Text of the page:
The Mayor of New York City Bill de Blasio recognizes the work and effort of officers and publicly states: “Our city is yet again the safest big city in America thanks to the work our NYP officers and community leaders are doing block by block across our five boroughs (qt in Leigh).” From the tone and wording, one can feel a sense of pride and confidence in the mayor of the ultimate safety that he and the city can offer to the citizens. City security was strengthened after the 9/11 incident, with soldiers patrolling the public places and increased investment in gates, traffic barriers, and building-entrance security. Out of all, air travel is one transportation mode that was most affected by the lessons of 911. The TSA enacted changes to airport security checkpoints and practices; security consists of both carry-on and checked bag screening, as well as pat-down screening. Furthermore, the events of 9/11 affected how immigration takes place in the U.S. Following the adoption of the Homeland Security Act of 2002 (the law aimed to minimize vulnerability to terrorism in the U.S), the Department of Homeland Security screens and collects data from international travelers, interviews them, and shares information about people from selected countries (AHIMA). Not only the city ensures safety within the city but also makes an effort to prevent external threats. Most importantly, my experience tells a different story. Eight months into my college life at New York University, I consider New York City as my second home not because I am forced to live here for the next three years, but because the city ensures safety and homeliness. The beauty of New York is that everyone blends into the city. There are people of all colors and sizes, dressed in all kinds of things, speaking in all sorts of languages. I never felt like I am an outsider; that for me is one of the major things which enables me to relax and feel safe in this city. I don’t stick out nor do I draw attention. The diversity in the city makes me think that I am not so different from the rest of the people. Along with the reliable and effective protection provided by NYPD, the diversity of people in the city offered me a sense of belonging: I feel as safe as back home in Korea.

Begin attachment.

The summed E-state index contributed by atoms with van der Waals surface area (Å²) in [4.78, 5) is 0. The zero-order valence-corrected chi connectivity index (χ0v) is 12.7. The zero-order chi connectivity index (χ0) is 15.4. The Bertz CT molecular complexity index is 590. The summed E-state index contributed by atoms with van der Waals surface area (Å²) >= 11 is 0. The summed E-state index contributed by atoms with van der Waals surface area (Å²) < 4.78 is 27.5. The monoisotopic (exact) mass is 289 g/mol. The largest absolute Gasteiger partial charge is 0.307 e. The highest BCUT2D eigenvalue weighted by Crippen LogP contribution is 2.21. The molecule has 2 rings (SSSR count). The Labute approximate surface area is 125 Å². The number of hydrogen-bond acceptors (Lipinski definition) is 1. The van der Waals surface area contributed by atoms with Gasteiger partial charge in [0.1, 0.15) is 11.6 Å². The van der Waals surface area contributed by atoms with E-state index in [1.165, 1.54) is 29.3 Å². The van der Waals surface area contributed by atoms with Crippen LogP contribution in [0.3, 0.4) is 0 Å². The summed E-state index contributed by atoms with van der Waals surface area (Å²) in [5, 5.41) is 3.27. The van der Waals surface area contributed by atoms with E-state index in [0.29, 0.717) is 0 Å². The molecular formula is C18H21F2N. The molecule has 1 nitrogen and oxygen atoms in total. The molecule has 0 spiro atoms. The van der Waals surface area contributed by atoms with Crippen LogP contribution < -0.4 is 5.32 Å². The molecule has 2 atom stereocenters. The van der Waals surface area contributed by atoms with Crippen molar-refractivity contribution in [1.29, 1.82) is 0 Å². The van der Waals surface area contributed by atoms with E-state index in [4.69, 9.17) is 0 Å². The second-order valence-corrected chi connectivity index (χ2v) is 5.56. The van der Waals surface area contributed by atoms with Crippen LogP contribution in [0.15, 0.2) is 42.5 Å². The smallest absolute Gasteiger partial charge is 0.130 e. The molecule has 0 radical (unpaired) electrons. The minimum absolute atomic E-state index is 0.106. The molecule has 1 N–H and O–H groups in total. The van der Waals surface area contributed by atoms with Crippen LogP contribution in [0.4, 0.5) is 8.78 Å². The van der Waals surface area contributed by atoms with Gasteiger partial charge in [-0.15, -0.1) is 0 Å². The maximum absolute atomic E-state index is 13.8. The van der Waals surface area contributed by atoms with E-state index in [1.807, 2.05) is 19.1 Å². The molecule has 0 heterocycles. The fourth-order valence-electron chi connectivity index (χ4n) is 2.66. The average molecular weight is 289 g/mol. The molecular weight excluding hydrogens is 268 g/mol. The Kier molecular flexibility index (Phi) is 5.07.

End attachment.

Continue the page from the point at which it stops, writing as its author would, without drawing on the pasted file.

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Critical Essay on New York City Life. (2023, July 20). Edubirdie. Retrieved April 21, 2024, from
“Critical Essay on New York City Life.” Edubirdie, 20 Jul. 2023,